Helping your child develop a sense of time can give her a feeling of control.
A child’s sense of time is very different from that of an adult. An hour, a day and a week are concrete concepts to adults but unfathomable abstracts to young children. Children, especially pre-clock-readers, exist in the present. They are not as comforted by the thought that a dental appointment will last only a half-hour. Adults can think beyond the dentist, beyond the half-hour, to what comes next. Children are lost in the stress of a dental appointment as they are in the joy of a computer game. Time is unrelated to the activity.
Even after learning to tell time, ten minutes can feel much longer to a child than it is. Ten minutes waiting for a bus seems much longer than ten minutes playing ball. The same holds true for adults, but adults know that there is often a difference in how long time feels like it is passing and how long it actually does pass. To a child, who operates strictly by feel, this makes no sense.
Before children understand time in minutes and hours, they keep track of time by thinking from event to event. Time is irrelevant when they live by a predictable sequence of events: sandbox, story time, juice, games, lunch, nap. Even as children begin grade school, they may be more aware that recess comes after reading than that it begins at 10:15.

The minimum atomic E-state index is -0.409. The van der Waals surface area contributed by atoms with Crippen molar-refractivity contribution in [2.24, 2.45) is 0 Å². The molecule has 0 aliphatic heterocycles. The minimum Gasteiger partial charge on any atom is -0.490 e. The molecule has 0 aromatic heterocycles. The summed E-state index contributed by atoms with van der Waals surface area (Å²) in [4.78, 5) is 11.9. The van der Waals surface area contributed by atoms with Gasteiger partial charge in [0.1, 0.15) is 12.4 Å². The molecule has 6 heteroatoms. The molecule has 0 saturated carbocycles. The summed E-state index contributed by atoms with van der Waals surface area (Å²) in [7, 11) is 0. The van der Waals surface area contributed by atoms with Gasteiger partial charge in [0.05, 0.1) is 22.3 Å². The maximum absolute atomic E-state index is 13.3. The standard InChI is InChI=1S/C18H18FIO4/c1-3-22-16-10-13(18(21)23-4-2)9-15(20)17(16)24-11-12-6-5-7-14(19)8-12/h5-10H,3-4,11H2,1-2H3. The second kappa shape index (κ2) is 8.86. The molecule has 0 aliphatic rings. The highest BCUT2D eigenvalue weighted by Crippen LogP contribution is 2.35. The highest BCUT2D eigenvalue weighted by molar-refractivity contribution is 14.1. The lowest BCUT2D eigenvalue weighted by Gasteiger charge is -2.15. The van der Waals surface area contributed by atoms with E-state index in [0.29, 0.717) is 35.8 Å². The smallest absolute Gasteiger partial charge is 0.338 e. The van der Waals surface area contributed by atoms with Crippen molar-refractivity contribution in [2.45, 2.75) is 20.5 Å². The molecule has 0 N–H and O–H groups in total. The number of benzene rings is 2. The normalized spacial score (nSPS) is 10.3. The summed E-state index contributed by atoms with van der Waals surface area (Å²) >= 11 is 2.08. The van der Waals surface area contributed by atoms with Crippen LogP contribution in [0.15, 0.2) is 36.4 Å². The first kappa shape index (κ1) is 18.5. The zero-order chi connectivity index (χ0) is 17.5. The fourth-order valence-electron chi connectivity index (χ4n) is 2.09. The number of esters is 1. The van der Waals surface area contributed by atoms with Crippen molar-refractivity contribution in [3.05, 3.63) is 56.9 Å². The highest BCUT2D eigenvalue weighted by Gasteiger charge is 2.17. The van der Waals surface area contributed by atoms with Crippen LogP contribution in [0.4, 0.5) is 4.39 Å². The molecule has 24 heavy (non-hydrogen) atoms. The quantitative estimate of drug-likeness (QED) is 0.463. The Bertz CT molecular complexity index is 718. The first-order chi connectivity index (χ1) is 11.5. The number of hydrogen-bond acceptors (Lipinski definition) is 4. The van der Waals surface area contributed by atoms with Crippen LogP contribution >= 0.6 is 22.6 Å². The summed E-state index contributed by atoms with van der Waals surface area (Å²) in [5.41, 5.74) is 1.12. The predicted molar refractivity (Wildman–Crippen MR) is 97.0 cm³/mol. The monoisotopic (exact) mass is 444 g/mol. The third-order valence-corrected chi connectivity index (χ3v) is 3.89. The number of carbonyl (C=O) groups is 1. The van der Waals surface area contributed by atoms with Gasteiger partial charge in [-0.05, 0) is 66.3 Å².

To help your child begin to develop a sense of time, set ten-minute increments for her to accomplish the tasks of her daily routine. Slowly, after many mornings of ten-minute warnings, she will start to get the rhythm of what ten minutes means by knowing what she has been able to accomplish within that time period.
Gaining a sense of time gives children a sense of control in their lives and helps them learn organization. Successful people manage their time well, so helping your child gain an understanding of time is an essential part of parenting.